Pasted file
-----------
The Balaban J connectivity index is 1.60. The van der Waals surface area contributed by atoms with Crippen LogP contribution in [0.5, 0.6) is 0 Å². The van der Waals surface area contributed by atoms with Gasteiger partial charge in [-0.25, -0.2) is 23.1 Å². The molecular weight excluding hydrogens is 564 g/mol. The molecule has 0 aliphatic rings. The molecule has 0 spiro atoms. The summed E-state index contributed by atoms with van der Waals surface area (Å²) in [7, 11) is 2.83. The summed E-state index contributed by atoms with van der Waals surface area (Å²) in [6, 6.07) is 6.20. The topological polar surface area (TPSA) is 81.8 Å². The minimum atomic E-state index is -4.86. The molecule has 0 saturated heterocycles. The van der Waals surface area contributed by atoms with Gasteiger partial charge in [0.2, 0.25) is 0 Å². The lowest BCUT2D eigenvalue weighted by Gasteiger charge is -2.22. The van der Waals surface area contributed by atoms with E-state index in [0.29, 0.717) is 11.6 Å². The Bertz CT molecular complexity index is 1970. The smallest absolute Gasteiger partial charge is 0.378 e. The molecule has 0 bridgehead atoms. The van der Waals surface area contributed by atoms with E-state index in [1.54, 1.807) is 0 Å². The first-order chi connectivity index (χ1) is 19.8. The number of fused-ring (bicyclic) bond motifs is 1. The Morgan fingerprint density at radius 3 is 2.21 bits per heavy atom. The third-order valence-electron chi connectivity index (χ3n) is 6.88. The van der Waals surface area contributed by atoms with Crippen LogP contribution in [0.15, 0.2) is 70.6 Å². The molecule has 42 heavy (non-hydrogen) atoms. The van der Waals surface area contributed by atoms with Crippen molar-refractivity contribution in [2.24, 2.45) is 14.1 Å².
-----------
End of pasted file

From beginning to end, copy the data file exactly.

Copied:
The Balaban J connectivity index is 1.60. The van der Waals surface area contributed by atoms with Crippen LogP contribution in [0.5, 0.6) is 0 Å². The van der Waals surface area contributed by atoms with Gasteiger partial charge in [-0.25, -0.2) is 23.1 Å². The molecular weight excluding hydrogens is 564 g/mol. The molecule has 0 aliphatic rings. The molecule has 0 spiro atoms. The summed E-state index contributed by atoms with van der Waals surface area (Å²) in [7, 11) is 2.83. The summed E-state index contributed by atoms with van der Waals surface area (Å²) in [6, 6.07) is 6.20. The topological polar surface area (TPSA) is 81.8 Å². The minimum atomic E-state index is -4.86. The molecule has 0 saturated heterocycles. The van der Waals surface area contributed by atoms with Gasteiger partial charge in [0.2, 0.25) is 0 Å². The lowest BCUT2D eigenvalue weighted by Gasteiger charge is -2.22. The van der Waals surface area contributed by atoms with E-state index in [0.29, 0.717) is 11.6 Å². The Bertz CT molecular complexity index is 1970. The smallest absolute Gasteiger partial charge is 0.378 e. The molecule has 0 bridgehead atoms. The van der Waals surface area contributed by atoms with E-state index in [1.54, 1.807) is 0 Å². The first-order chi connectivity index (χ1) is 19.8. The number of fused-ring (bicyclic) bond motifs is 1. The Morgan fingerprint density at radius 3 is 2.21 bits per heavy atom. The third-order valence-electron chi connectivity index (χ3n) is 6.88. The van der Waals surface area contributed by atoms with Crippen LogP contribution in [0.15, 0.2) is 70.6 Å². The molecule has 42 heavy (non-hydrogen) atoms. The van der Waals surface area contributed by atoms with Crippen molar-refractivity contribution in [2.24, 2.45) is 14.1 Å².